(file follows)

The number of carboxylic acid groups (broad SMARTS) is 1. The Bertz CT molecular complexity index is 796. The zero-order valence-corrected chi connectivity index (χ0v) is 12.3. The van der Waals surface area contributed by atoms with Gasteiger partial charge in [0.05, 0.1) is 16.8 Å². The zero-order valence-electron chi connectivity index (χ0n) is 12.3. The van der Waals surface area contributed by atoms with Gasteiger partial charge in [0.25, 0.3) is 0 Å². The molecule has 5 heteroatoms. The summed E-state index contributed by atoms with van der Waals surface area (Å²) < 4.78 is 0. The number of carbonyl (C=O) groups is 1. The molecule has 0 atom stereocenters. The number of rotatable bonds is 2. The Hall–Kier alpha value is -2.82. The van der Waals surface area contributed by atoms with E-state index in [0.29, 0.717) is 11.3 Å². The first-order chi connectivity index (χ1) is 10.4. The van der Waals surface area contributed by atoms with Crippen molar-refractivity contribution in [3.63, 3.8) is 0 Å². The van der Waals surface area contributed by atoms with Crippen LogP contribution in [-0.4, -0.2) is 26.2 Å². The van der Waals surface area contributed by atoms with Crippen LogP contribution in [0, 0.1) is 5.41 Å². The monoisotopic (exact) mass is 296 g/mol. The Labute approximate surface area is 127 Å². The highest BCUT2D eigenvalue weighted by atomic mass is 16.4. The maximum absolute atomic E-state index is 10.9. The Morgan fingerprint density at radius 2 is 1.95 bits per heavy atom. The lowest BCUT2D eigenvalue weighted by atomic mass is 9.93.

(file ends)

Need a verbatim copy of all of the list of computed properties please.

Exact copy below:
The number of carboxylic acid groups (broad SMARTS) is 1. The Bertz CT molecular complexity index is 796. The zero-order valence-corrected chi connectivity index (χ0v) is 12.3. The van der Waals surface area contributed by atoms with Gasteiger partial charge in [0.05, 0.1) is 16.8 Å². The zero-order valence-electron chi connectivity index (χ0n) is 12.3. The van der Waals surface area contributed by atoms with Gasteiger partial charge in [0.25, 0.3) is 0 Å². The molecule has 5 heteroatoms. The summed E-state index contributed by atoms with van der Waals surface area (Å²) < 4.78 is 0. The number of carbonyl (C=O) groups is 1. The molecule has 0 atom stereocenters. The number of rotatable bonds is 2. The Hall–Kier alpha value is -2.82. The van der Waals surface area contributed by atoms with E-state index in [0.29, 0.717) is 11.3 Å². The first-order chi connectivity index (χ1) is 10.4. The van der Waals surface area contributed by atoms with Crippen molar-refractivity contribution in [3.63, 3.8) is 0 Å². The van der Waals surface area contributed by atoms with Crippen LogP contribution in [-0.4, -0.2) is 26.2 Å². The van der Waals surface area contributed by atoms with Crippen LogP contribution in [0, 0.1) is 5.41 Å². The monoisotopic (exact) mass is 296 g/mol. The Labute approximate surface area is 127 Å². The highest BCUT2D eigenvalue weighted by atomic mass is 16.4. The maximum absolute atomic E-state index is 10.9. The Morgan fingerprint density at radius 2 is 1.95 bits per heavy atom. The lowest BCUT2D eigenvalue weighted by atomic mass is 9.93.